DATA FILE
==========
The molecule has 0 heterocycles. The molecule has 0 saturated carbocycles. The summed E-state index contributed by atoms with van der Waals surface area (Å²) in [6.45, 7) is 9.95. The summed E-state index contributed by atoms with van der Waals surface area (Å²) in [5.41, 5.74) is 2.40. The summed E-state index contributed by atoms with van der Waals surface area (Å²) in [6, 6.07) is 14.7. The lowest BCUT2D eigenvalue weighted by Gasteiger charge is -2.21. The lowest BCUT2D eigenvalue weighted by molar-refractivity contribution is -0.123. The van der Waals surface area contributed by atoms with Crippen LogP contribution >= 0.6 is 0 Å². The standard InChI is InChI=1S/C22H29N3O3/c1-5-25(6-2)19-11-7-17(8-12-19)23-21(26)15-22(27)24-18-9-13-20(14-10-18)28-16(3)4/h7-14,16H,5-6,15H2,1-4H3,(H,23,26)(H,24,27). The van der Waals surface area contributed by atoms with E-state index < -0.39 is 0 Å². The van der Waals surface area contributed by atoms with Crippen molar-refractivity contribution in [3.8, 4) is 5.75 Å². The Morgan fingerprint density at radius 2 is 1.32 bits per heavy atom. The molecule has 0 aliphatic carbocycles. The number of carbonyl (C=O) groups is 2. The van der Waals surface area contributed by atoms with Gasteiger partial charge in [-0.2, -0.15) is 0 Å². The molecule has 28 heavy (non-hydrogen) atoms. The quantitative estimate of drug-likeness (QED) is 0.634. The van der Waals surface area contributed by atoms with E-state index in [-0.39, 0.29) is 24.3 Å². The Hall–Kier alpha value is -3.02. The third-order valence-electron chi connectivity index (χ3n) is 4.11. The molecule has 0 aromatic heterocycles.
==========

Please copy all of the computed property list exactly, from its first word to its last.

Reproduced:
The molecule has 0 heterocycles. The molecule has 0 saturated carbocycles. The summed E-state index contributed by atoms with van der Waals surface area (Å²) in [6.45, 7) is 9.95. The summed E-state index contributed by atoms with van der Waals surface area (Å²) in [5.41, 5.74) is 2.40. The summed E-state index contributed by atoms with van der Waals surface area (Å²) in [6, 6.07) is 14.7. The lowest BCUT2D eigenvalue weighted by Gasteiger charge is -2.21. The lowest BCUT2D eigenvalue weighted by molar-refractivity contribution is -0.123. The van der Waals surface area contributed by atoms with Crippen LogP contribution >= 0.6 is 0 Å². The standard InChI is InChI=1S/C22H29N3O3/c1-5-25(6-2)19-11-7-17(8-12-19)23-21(26)15-22(27)24-18-9-13-20(14-10-18)28-16(3)4/h7-14,16H,5-6,15H2,1-4H3,(H,23,26)(H,24,27). The van der Waals surface area contributed by atoms with E-state index < -0.39 is 0 Å². The van der Waals surface area contributed by atoms with Crippen molar-refractivity contribution in [3.8, 4) is 5.75 Å². The Morgan fingerprint density at radius 2 is 1.32 bits per heavy atom. The molecule has 0 aliphatic carbocycles. The number of carbonyl (C=O) groups is 2. The van der Waals surface area contributed by atoms with Gasteiger partial charge in [-0.2, -0.15) is 0 Å². The molecule has 28 heavy (non-hydrogen) atoms. The quantitative estimate of drug-likeness (QED) is 0.634. The van der Waals surface area contributed by atoms with E-state index in [-0.39, 0.29) is 24.3 Å². The Hall–Kier alpha value is -3.02. The third-order valence-electron chi connectivity index (χ3n) is 4.11. The molecule has 0 aromatic heterocycles.